My best teacher

28th September 2001 at 01:00
I had lots of favourite teachers, which sounds really naff. At William Tyndale primary school in Islington, there was a woman called Elise Kiehl. She was brilliant because she had this love of music and African culture. We learned at a very young age quite a detailed history of the roots of blues, the slave trade, the structure of Afro-American culture. She runs a theatre company in London now and I still see her.

At Stoke Newington secondary school I thrived because I hate homogeneous environments. A teacher at William Tyndale asked me, "Why do you want to go to that school in Hackney when everyone else is going to Hampstead?" And I said I didn't think I could stand being somewhere where everyone was white and middle class. She told me I was a reverse racist. The idea of wanting to be somewhere multicultural was seen as strange.

I left primary school at 10, which might have had something to do with my height - I'm 6ft now. I took my GCSEs a year early, at 15, but I don't think it was because I was smart. Maybe precocious; I was definitely precocious. I did A-levels in French, politics and English.

Another favourite teacher was my drama teacher, Daphne Solomon, a formidable, fiery woman who is still at Stoke Newington.

In a way I suppose my mum, Susie Burrows, is one of my favourite teachers. She adores the children she teaches at her Hackney primary, and they tell her the most amazing things about their lives because they trust her. She treats them as young people who have the potential to be anyone and encourages them in the arts. I go into her class a lot. They're hilarious, these kids.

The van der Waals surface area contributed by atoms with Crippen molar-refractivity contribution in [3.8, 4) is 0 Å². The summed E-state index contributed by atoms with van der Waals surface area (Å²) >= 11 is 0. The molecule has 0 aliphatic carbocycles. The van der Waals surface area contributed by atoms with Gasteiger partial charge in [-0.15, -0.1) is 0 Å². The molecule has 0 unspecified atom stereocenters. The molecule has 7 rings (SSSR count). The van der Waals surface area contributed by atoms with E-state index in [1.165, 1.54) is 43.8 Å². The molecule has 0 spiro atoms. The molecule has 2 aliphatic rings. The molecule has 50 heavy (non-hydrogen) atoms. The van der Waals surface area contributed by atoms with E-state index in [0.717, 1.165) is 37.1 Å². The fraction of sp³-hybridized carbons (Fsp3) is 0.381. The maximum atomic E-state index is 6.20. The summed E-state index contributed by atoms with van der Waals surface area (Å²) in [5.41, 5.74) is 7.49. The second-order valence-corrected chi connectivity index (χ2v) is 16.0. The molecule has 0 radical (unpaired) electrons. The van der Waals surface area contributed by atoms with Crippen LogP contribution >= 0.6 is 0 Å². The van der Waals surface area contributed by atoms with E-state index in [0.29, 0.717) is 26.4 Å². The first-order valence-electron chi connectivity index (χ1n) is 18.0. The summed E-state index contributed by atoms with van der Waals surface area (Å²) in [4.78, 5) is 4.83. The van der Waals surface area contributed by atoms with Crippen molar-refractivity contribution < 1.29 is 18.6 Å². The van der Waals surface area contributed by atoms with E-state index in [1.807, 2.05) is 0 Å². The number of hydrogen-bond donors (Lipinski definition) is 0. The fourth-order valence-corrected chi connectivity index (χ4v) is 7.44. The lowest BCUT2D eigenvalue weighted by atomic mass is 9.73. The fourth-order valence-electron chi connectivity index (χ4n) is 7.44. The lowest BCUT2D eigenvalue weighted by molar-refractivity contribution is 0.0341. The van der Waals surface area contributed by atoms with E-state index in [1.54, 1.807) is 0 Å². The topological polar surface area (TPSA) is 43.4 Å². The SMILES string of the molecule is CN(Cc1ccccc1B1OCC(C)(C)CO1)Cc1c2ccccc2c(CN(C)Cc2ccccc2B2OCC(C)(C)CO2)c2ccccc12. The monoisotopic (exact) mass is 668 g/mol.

My parents are very much proponents of state education and strongly disagree with private education. My mum has taught in Hackney for over 30 years. She's a strong trade unionist; she was president of the Hackney NUT. My stepfather, Richard Reiser, was general secretary of the Inner London Teachers' Association in the days of Ilea and the GLC. They're both still part of the rank and file group within the NUT. My father is a primary school teacher and still teaching in Devon.

Now I'm a governor at my 13-year-old brother's school, Islington arts and media school in Holloway, which has had a lot of stick in the past couple of years, but he's incredibly happy there. I'm very involved with that school and in non-elitist education.

I think it's despicable what goes on in our country, the idea that you're told at a young age in a public or prep school that you are the cream of the country, and you're given this extraordinary confidence bordering on arrogance. All children should have that confidence. This obsession with results and Ofsted and SATs is very depressing.

My parents were in the Socialist Workers Party for a long time, and when I was about 10 I became obsessed with class and racial politics and gender. I became passionate about the idea of change, the idea that one person can make a difference in life.

I was fortunate to be around some very courageous people. Blair Peach, the New Zealand teacher who was killed on an anti-racist march in 1979, was a friend of my stepfather's. I was seven years old then. It was a shocking time.

I can't really separate my politics from the rest of my life. It informs everything I do.

Actress Saffron Burrows was talking to Helen Barlow at the Deauville film festival in France

THE STORY SO FAR

1973 Born in London

1975-1983 William Tyndale primary school, Islington 1984 Stoke Newington school in Hackney

1984-88 Anna Scher Youth Theatre, Islington

1993 Cameo role in In The Name of The Father

1995 Bigger part in Welcome II The Terrordome

1995 Career breakthrough in Circle of Friends

1996 Appears in Dennis Potter's Karaoke TV series

1997 One Night Stand. Meets partner, the film's director Mike Figgis.

1997 The Matchmaker

1999 US action movies Deep Blue Sea and Wing Commander

2000 Timecode and Gangster No 1

2001 Stars in Enigma, on general release from today

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